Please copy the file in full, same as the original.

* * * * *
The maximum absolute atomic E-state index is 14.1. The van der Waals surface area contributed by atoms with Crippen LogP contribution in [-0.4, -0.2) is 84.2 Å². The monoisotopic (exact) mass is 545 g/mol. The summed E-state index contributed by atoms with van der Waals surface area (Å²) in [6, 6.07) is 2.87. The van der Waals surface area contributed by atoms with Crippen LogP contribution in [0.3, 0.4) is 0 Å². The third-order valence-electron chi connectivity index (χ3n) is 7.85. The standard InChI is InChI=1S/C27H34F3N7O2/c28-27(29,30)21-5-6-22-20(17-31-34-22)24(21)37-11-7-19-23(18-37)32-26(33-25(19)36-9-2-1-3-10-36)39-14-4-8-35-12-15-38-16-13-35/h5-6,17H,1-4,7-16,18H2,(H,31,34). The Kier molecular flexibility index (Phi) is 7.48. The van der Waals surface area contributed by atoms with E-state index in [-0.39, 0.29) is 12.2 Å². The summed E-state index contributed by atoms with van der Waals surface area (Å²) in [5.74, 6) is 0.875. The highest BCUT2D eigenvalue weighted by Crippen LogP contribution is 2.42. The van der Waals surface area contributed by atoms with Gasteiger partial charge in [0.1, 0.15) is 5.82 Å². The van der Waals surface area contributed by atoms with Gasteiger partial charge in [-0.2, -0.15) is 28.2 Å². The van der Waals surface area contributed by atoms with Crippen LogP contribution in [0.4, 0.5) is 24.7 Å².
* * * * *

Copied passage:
The maximum absolute atomic E-state index is 14.1. The van der Waals surface area contributed by atoms with Crippen LogP contribution in [-0.4, -0.2) is 84.2 Å². The monoisotopic (exact) mass is 545 g/mol. The summed E-state index contributed by atoms with van der Waals surface area (Å²) in [6, 6.07) is 2.87. The van der Waals surface area contributed by atoms with Crippen LogP contribution in [0.3, 0.4) is 0 Å². The third-order valence-electron chi connectivity index (χ3n) is 7.85. The standard InChI is InChI=1S/C27H34F3N7O2/c28-27(29,30)21-5-6-22-20(17-31-34-22)24(21)37-11-7-19-23(18-37)32-26(33-25(19)36-9-2-1-3-10-36)39-14-4-8-35-12-15-38-16-13-35/h5-6,17H,1-4,7-16,18H2,(H,31,34). The Kier molecular flexibility index (Phi) is 7.48. The van der Waals surface area contributed by atoms with E-state index in [-0.39, 0.29) is 12.2 Å². The summed E-state index contributed by atoms with van der Waals surface area (Å²) in [5.74, 6) is 0.875. The highest BCUT2D eigenvalue weighted by Crippen LogP contribution is 2.42. The van der Waals surface area contributed by atoms with Gasteiger partial charge in [0.1, 0.15) is 5.82 Å². The van der Waals surface area contributed by atoms with Gasteiger partial charge in [-0.2, -0.15) is 28.2 Å². The van der Waals surface area contributed by atoms with Crippen LogP contribution in [0.4, 0.5) is 24.7 Å².